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The Hoxton Art Gallery
In the lead up to The Hoxton Art Gallery’s new exhibition “Wunderkammer” launching on 9 March 2012, our new reviewer Katrine Carstens rewinds for a moment to last summer and the opening exhibition “Symbiosis”:
May 2011: As soon as I turned the corner into Charlotte Road I was swallowed up by a sea of lingering people sipping cocktails and smoking rolls ups. There was no doubt in my mind that I was in the right place for the opening of The Hoxton Art Gallery.
Getting inside the actual gallery was a case of spatial combat, requiring artful crowd dodging to avoid damaging exhibits or innocent bystanders. The focal point of the throng was the extremely busy bar with the demand for drinks so intense that issuing sweatbands to the bar staff would have been entirely appropriate!
Seeing the actual art was a challenge due to the sheer volume of people, but I slowly edged my way around to have a gander. The conceptual idea and title of this inaugural exhibition was ‘Symbiosis’, exploring the relationship between the environment and humanity.
The creations of Noemi Goudal, a French artist, were striking and strangely haunting. My favourite piece was called “Jetee” – a massive photographic print of a derelict room with a collage of photographs hung on its back wall, coalescing into a picture of a jetty in a jigsaw like fashion. This created the feel of the space being opened up into another world, bringing the water and jetty inside the room and vice versa. That the piece was displayed on the end wall of the gallery itself too worked to intensify this effect.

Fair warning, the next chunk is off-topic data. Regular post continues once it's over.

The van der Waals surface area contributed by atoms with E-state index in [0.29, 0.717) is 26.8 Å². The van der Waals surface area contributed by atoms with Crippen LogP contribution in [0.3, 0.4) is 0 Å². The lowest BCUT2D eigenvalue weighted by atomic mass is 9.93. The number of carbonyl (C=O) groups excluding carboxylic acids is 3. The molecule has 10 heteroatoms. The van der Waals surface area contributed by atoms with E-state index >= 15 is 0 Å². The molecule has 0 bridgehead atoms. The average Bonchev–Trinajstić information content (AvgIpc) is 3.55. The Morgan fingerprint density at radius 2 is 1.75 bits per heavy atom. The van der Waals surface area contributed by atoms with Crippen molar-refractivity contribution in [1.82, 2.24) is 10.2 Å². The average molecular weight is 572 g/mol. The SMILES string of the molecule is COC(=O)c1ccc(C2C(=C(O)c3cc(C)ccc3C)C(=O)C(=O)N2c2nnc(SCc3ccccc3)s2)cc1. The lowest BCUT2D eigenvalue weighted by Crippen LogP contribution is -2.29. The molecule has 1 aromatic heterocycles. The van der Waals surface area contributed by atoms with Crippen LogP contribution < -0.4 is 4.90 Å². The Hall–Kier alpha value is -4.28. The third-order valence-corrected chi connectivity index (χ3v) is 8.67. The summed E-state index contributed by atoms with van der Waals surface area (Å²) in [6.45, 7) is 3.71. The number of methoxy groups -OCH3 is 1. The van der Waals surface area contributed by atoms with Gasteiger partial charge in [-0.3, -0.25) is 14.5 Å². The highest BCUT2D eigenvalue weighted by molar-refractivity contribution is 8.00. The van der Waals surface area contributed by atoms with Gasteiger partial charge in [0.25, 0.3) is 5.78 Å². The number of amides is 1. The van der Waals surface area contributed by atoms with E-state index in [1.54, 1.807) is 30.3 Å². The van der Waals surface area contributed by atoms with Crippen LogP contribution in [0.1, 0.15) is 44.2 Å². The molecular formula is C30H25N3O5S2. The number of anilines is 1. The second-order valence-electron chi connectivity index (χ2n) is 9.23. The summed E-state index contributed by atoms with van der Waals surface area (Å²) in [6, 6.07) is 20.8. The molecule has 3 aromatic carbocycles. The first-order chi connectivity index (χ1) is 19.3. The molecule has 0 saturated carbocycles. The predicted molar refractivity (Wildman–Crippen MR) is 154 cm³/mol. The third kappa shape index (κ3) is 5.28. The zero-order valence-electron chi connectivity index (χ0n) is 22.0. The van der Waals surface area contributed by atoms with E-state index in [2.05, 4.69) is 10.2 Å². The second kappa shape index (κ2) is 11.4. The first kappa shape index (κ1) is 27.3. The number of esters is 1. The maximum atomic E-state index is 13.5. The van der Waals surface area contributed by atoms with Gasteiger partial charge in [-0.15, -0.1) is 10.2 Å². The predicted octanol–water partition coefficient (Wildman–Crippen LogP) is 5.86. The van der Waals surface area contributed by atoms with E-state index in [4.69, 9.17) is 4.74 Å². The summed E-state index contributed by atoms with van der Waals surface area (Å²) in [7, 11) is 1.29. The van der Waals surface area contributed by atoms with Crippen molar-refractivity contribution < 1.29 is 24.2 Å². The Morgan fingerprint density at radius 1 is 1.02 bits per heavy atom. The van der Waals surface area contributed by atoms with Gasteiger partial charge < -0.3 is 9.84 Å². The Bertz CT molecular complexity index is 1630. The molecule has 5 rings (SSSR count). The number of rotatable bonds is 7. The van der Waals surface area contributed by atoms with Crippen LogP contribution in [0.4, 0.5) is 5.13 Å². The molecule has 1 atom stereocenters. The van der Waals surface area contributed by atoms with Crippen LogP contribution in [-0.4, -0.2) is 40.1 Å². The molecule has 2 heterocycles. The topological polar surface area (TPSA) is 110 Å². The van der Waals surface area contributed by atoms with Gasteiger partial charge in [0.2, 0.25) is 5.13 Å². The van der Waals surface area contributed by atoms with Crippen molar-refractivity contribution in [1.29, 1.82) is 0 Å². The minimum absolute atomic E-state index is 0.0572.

Moving on, I nearly committed the ultimate faux pas of resting my drink on, what I thought, was a rather fine looking Perspex shelf. It was indeed Perspex, but not at all a shelf. Validating the importance of perspective, visible only from straight on, was a video loop of a London skyline at sunset, projected from a screen installed at the back of the wall. I liked the subtlety and unexpectedness of it. Kantaro Yamada, the artist, said that his aim was to subvert and challenge our understanding of the concepts of inside and outside thinking. Fair do’s. He definitely managed to nearly topple my understanding of art and shelf.
Matthew Nickerson, the gallery owner was young, well groomed and armed with an endearing air of apprehension. This gallery is clearly his baby and he hopes it can cover a broad spectrum of media, embracing the aesthetic, conceptual and political. If they can keep up this stimulating manifesto, they should be able to keep the attention of an inquiring audience wrapped firmly around them.
“Wunderkammer” opens on 9 March 2012 – read our review of it late next week!
Hoxton Art Gallery, 64 Charlotte Road, Hoxton, London EC2A 3PE, Tel: 0207 739 6852, www.hoxtonartgallery.co.uk.
Opening hours: Tue – Fri: 11-18.00, Sat; 11-16.00, Sun-Mon: Closed.